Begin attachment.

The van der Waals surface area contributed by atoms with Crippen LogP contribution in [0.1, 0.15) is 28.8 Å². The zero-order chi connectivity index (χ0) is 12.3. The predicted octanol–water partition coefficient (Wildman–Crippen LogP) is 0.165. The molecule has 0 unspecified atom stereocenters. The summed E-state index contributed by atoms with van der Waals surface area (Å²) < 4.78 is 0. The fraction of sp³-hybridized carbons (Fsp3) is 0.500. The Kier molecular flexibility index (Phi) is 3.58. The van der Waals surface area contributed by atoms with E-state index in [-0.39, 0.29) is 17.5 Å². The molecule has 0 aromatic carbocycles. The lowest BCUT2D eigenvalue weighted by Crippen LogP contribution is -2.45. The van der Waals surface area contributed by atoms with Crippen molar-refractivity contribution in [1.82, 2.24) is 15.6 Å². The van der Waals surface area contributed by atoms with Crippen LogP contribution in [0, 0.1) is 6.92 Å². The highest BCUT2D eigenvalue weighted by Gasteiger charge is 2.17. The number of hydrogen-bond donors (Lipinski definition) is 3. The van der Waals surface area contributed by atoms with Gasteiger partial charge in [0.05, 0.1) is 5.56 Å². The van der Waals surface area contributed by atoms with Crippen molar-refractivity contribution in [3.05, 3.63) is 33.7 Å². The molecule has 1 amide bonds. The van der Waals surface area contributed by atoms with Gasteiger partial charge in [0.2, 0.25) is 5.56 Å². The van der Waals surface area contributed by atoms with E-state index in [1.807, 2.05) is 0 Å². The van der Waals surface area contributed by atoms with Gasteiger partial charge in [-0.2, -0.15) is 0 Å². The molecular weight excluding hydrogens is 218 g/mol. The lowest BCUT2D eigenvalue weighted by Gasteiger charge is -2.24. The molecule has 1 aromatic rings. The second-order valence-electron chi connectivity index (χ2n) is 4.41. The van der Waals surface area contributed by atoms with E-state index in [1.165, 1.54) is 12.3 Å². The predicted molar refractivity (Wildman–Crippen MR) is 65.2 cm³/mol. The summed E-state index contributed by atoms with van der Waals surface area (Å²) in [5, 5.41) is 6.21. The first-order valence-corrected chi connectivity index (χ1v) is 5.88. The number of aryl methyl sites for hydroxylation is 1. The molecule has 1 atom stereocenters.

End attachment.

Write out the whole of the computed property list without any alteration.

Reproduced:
The van der Waals surface area contributed by atoms with Crippen LogP contribution in [0.1, 0.15) is 28.8 Å². The zero-order chi connectivity index (χ0) is 12.3. The predicted octanol–water partition coefficient (Wildman–Crippen LogP) is 0.165. The molecule has 0 unspecified atom stereocenters. The summed E-state index contributed by atoms with van der Waals surface area (Å²) < 4.78 is 0. The fraction of sp³-hybridized carbons (Fsp3) is 0.500. The Kier molecular flexibility index (Phi) is 3.58. The van der Waals surface area contributed by atoms with E-state index in [-0.39, 0.29) is 17.5 Å². The molecule has 0 aromatic carbocycles. The lowest BCUT2D eigenvalue weighted by Crippen LogP contribution is -2.45. The van der Waals surface area contributed by atoms with Crippen molar-refractivity contribution in [1.82, 2.24) is 15.6 Å². The van der Waals surface area contributed by atoms with Crippen LogP contribution in [0, 0.1) is 6.92 Å². The highest BCUT2D eigenvalue weighted by Gasteiger charge is 2.17. The number of hydrogen-bond donors (Lipinski definition) is 3. The van der Waals surface area contributed by atoms with Gasteiger partial charge in [0.05, 0.1) is 5.56 Å². The van der Waals surface area contributed by atoms with Crippen molar-refractivity contribution in [3.05, 3.63) is 33.7 Å². The molecule has 1 amide bonds. The van der Waals surface area contributed by atoms with Gasteiger partial charge in [0.2, 0.25) is 5.56 Å². The van der Waals surface area contributed by atoms with E-state index in [1.807, 2.05) is 0 Å². The van der Waals surface area contributed by atoms with Gasteiger partial charge in [-0.2, -0.15) is 0 Å². The molecular weight excluding hydrogens is 218 g/mol. The lowest BCUT2D eigenvalue weighted by Gasteiger charge is -2.24. The molecule has 1 aromatic rings. The second-order valence-electron chi connectivity index (χ2n) is 4.41. The van der Waals surface area contributed by atoms with E-state index in [1.165, 1.54) is 12.3 Å². The predicted molar refractivity (Wildman–Crippen MR) is 65.2 cm³/mol. The summed E-state index contributed by atoms with van der Waals surface area (Å²) in [5, 5.41) is 6.21. The first-order valence-corrected chi connectivity index (χ1v) is 5.88. The number of aryl methyl sites for hydroxylation is 1. The molecule has 1 atom stereocenters.